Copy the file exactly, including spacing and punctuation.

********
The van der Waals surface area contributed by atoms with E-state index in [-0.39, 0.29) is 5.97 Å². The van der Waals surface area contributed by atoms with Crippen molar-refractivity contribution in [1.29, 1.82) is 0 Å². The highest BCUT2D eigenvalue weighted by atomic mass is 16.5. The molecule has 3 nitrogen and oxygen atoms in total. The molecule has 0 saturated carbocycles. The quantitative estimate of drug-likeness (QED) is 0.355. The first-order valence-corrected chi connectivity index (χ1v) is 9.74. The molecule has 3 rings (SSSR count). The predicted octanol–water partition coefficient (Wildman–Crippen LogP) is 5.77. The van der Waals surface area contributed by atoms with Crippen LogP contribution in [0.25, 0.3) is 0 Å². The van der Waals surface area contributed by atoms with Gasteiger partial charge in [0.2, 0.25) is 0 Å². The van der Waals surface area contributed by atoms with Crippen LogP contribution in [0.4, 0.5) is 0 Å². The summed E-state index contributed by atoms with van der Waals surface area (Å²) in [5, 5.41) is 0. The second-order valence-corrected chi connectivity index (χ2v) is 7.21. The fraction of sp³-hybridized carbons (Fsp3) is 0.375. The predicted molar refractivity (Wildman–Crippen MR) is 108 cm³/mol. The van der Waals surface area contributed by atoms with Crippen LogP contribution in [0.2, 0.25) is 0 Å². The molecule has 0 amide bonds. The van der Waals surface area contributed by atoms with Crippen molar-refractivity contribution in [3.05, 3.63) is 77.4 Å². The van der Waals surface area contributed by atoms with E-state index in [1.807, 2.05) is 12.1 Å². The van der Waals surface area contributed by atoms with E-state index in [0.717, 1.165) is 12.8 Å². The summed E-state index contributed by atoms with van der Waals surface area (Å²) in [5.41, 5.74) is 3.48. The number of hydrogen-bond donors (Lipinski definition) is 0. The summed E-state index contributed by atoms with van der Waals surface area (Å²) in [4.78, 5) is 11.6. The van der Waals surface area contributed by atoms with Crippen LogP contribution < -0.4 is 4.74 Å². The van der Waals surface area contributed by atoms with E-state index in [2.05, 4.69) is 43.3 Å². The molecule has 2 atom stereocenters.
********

The van der Waals surface area contributed by atoms with E-state index in [-0.39, 0.29) is 5.97 Å². The van der Waals surface area contributed by atoms with Crippen molar-refractivity contribution in [1.29, 1.82) is 0 Å². The highest BCUT2D eigenvalue weighted by atomic mass is 16.5. The molecule has 3 nitrogen and oxygen atoms in total. The molecule has 0 saturated carbocycles. The quantitative estimate of drug-likeness (QED) is 0.355. The first-order valence-corrected chi connectivity index (χ1v) is 9.74. The molecule has 3 rings (SSSR count). The predicted octanol–water partition coefficient (Wildman–Crippen LogP) is 5.77. The van der Waals surface area contributed by atoms with Crippen LogP contribution in [0.25, 0.3) is 0 Å². The van der Waals surface area contributed by atoms with Gasteiger partial charge in [0.2, 0.25) is 0 Å². The van der Waals surface area contributed by atoms with Crippen LogP contribution in [0.4, 0.5) is 0 Å². The summed E-state index contributed by atoms with van der Waals surface area (Å²) in [5, 5.41) is 0. The second-order valence-corrected chi connectivity index (χ2v) is 7.21. The fraction of sp³-hybridized carbons (Fsp3) is 0.375. The predicted molar refractivity (Wildman–Crippen MR) is 108 cm³/mol. The van der Waals surface area contributed by atoms with Crippen LogP contribution in [0.2, 0.25) is 0 Å². The molecule has 0 amide bonds. The van der Waals surface area contributed by atoms with Crippen molar-refractivity contribution in [3.05, 3.63) is 77.4 Å². The van der Waals surface area contributed by atoms with E-state index in [1.807, 2.05) is 12.1 Å². The van der Waals surface area contributed by atoms with E-state index in [0.717, 1.165) is 12.8 Å². The summed E-state index contributed by atoms with van der Waals surface area (Å²) in [5.41, 5.74) is 3.48. The number of hydrogen-bond donors (Lipinski definition) is 0. The summed E-state index contributed by atoms with van der Waals surface area (Å²) in [4.78, 5) is 11.6. The van der Waals surface area contributed by atoms with Crippen LogP contribution < -0.4 is 4.74 Å². The van der Waals surface area contributed by atoms with E-state index in [2.05, 4.69) is 43.3 Å². The molecule has 2 atom stereocenters.